“Under Andy’s tenure, the Guidance Center has been there for families on Long Island during many crises, including the 9/11 attacks, Hurricane Sandy and the pandemic,” said Paul Vitale, Board President. “His leadership has been steady, strong and innovative.”
Nancy Lane, former board resident who has worked with Malekoff for three decades, said, “Over his many years at the Guidance Center, Andy has provided compassionate, expert care to children and families experiencing issues such as depression, anxiety, bullying and other serious challenges.
His advocacy work and dedication to ending the stigma and discrimination surrounding mental illness is unmatched. While I have no doubts that the agency will continue to thrive, Andy will be sorely missed.”
Senate Resolution No. 556
BY: Senator KAPLAN
HONORING Andrew Malekoff upon the occasion of his
retirement after 45 years of distinguished service
to North Shore Child and Family Guidance Center
WHEREAS, The unity of our State and Nation is built upon the
compassion of individuals, such as Andrew Malekoff who uphold the values
of community life and who, through their great actions, epitomize the
best of humanity; and
WHEREAS, This Legislative Body is justly proud to honor Andrew
Malekoff upon the occasion of his retirement after 45 years of
distinguished service to North Shore Child and Family Guidance Center;
WHEREAS, For the more than four decades, Andrew Malekoff rendered
faithful, conscientious and valuable service to North Shore Child and
Family Guidance Center; and
WHEREAS, North Shore Child and Family Guidance Center is Long
Island's premiere children's mental health agency; it is a rare thing
for a person to devote their entire career to one organization and one
mission; Andrew Malekoff is one such individual; and
WHEREAS, Andrew Malekoff, joined the Guidance Center as an intern in
1977; as a clinician, he gave his all to every client, offering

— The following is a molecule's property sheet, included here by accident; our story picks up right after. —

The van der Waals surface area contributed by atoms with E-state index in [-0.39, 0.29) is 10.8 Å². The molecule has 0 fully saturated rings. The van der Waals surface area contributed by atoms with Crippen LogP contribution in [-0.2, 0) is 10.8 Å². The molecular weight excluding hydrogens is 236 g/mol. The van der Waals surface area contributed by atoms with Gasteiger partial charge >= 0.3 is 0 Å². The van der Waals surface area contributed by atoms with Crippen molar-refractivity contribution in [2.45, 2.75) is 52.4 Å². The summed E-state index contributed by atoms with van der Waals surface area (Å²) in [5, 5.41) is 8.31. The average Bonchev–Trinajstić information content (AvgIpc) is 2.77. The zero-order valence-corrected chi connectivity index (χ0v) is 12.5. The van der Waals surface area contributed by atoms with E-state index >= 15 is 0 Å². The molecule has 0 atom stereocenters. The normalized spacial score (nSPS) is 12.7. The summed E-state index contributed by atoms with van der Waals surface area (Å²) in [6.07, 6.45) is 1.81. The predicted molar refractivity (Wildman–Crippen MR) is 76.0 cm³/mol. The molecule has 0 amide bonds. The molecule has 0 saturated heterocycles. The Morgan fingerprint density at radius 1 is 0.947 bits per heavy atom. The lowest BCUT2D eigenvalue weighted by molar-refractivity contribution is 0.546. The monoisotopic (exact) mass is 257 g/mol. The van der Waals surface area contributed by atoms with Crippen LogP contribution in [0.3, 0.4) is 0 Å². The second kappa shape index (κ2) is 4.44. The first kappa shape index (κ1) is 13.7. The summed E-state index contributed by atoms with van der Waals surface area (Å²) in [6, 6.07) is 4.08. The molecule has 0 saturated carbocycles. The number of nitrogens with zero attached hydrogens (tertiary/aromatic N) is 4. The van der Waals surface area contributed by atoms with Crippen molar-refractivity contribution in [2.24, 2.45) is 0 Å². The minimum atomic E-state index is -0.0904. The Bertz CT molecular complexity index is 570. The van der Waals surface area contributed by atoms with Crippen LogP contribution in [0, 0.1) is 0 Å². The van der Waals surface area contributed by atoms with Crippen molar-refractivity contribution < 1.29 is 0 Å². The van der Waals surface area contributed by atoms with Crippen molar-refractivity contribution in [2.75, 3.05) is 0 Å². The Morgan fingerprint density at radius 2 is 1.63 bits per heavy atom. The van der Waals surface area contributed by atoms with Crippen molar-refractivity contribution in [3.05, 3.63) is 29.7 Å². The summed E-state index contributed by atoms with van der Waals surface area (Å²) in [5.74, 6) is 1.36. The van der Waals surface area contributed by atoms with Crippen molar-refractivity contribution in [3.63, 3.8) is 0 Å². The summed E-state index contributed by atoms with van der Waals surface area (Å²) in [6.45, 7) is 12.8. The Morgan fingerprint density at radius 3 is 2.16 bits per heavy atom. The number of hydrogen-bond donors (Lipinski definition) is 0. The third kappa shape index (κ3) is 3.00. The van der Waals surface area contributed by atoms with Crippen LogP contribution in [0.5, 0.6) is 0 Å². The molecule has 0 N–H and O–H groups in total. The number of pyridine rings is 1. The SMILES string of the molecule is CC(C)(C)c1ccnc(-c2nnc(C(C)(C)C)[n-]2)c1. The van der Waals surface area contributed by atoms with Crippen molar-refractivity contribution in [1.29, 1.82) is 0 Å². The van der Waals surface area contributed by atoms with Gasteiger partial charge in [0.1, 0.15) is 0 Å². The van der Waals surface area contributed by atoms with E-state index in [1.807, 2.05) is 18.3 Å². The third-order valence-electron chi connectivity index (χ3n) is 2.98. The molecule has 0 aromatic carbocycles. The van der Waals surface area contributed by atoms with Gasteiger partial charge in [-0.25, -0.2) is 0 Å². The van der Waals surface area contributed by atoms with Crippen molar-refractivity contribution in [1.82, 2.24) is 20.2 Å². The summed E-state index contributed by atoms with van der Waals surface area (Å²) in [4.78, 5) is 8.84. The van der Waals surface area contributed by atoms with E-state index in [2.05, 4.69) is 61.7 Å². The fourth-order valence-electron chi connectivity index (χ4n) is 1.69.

compassion, creativity and wise counsel; and
WHEREAS, In 2007, Andrew Malekoff became Executive Director/CEO of
the North Shore Child and Family Guidance Center, continuing a
distinguished record of leadership and innovation; furthermore, he
created many of the agency's most successful programs, always facing
challenges with strength and grace; and
WHEREAS, While many agencies were bought up by huge conglomerates
and became factory-like in their approach, Andrew Malekoff's dedication
prevented the Guidance Center from ever veering from their mission to
provide community-based mental health care to all that entered their
WHEREAS, Andrew Malekoff was instrumental in organizing the
development of the Guidance Center's substance use treatment and
prevention program, which made it the first organization on Long Island
to be awarded an Outpatient Chemical Dependency for Youth License to
treat adolescents; and
WHEREAS, In his official acts, Andrew Malekoff was governed by a
keen sense of duty and always showed a unique grasp of human problems;
in an extraordinary career which traversed more than four decades he
served with loyalty, honor and distinction, earning the admiration,
esteem and affection of his colleagues; and
WHEREAS, Rare indeed is the impressive dedication shown by an
individual for the benefit of others which Andrew Malekoff has displayed
throughout his life; and
WHEREAS, It has always been the objective of this Legislative Body
to honor and support those individuals who have displayed their
commitment to the betterment of their communities, and it is the intent
of this Legislative Body to inscribe upon its records, this tribute to
Andrew Malekoff, that future generations may know and appreciate his
admirable character, his many benevolent deeds, and the respect and
esteem in which he is held by his peers; now, therefore, be it
RESOLVED, That this Legislative Body pause in its deliberations to
honor Andrew Malekoff upon the occasion of his retirement after 45 years
of distinguished service to North Shore Child and Family Guidance
Center, and to wish him well in all his future endeavors; and be it